Ireland is grinding to a halt. Or, at least, looking in from the outside one could think it is. 40 days on from the general election, we have no government. None of the parties had a sufficient majority, and no coalition can be formed. The latest attempt at talks ended yesterday almost before it had…

As I write this, I am looking across the Gulf of Aqaba at the Sinai Peninsula in Egypt, near the place where the Egyptian border abuts Israel, south of the Israeli Red Sea port of Eilat. This morning’s BBC news tells us that Israel is on alert for IS attacks in the Sinai. The accompanying…

We have just reached the end of the annual marking season (grading for North Americans). The verbal joust of examinations is almost over. Students get their blows in first; teachers’ strike back with marks and comments. It’s a familiar ritual with its own rhythm and reasoning. It can be viewed as arduous by both sides…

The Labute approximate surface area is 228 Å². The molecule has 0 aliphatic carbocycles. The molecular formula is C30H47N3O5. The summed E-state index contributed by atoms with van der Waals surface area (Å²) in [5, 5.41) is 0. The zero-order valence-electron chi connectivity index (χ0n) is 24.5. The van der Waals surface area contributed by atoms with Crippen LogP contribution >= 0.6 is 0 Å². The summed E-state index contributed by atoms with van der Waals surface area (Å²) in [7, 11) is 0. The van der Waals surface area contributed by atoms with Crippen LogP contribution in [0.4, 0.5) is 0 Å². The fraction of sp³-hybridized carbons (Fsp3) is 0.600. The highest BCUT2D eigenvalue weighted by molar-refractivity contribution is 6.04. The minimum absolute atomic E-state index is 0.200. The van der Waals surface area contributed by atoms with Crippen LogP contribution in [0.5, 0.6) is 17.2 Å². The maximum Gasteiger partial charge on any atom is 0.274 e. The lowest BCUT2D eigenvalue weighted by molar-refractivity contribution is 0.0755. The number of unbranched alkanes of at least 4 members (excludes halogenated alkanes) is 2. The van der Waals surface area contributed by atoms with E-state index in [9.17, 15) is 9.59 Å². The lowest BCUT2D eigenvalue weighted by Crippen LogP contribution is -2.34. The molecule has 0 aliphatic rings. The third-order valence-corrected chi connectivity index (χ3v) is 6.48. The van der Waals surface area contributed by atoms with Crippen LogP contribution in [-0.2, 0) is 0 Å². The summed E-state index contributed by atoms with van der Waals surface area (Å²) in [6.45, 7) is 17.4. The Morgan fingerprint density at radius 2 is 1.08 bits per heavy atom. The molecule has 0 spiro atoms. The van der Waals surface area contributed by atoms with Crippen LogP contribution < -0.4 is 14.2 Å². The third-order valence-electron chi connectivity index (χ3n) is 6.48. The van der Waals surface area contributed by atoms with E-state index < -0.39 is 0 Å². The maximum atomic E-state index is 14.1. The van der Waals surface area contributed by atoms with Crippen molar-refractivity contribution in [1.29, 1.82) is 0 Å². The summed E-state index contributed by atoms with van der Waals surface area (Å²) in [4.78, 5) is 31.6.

Ireland is changing. It is changing at a pace that few would have anticipated. Recent weeks have seen the latest step in the process of building peace and reconciliation between Ireland and the UK with Prince Charles making a meaningful and moving visit to Mullaghmore, County Sligo, the site of the IRA bombing which took…

I was twenty-five years old when I joined Young Mediators’ Initiative (YMI) and first participated at the Andalusian System for Labour Conflict Resolution (S.E.R.C.L.A) as an official mediator. At SERCLA, we normally have an average of ten people at the mediation table. Sometimes, not only am I by far the youngest person in the mediation…

Last month, Al Jazeera carried a piece called “‘Mama Boko Haram’ grasps for peace in Nigeria”. It detailed the activities of Aisha Wakil (pictured above), a Nigerian lawyer who has become a de facto mediator between Boco Haram and the Nigerian government – often at considerable risk to herself. “Mama Boko Haram”, as she has…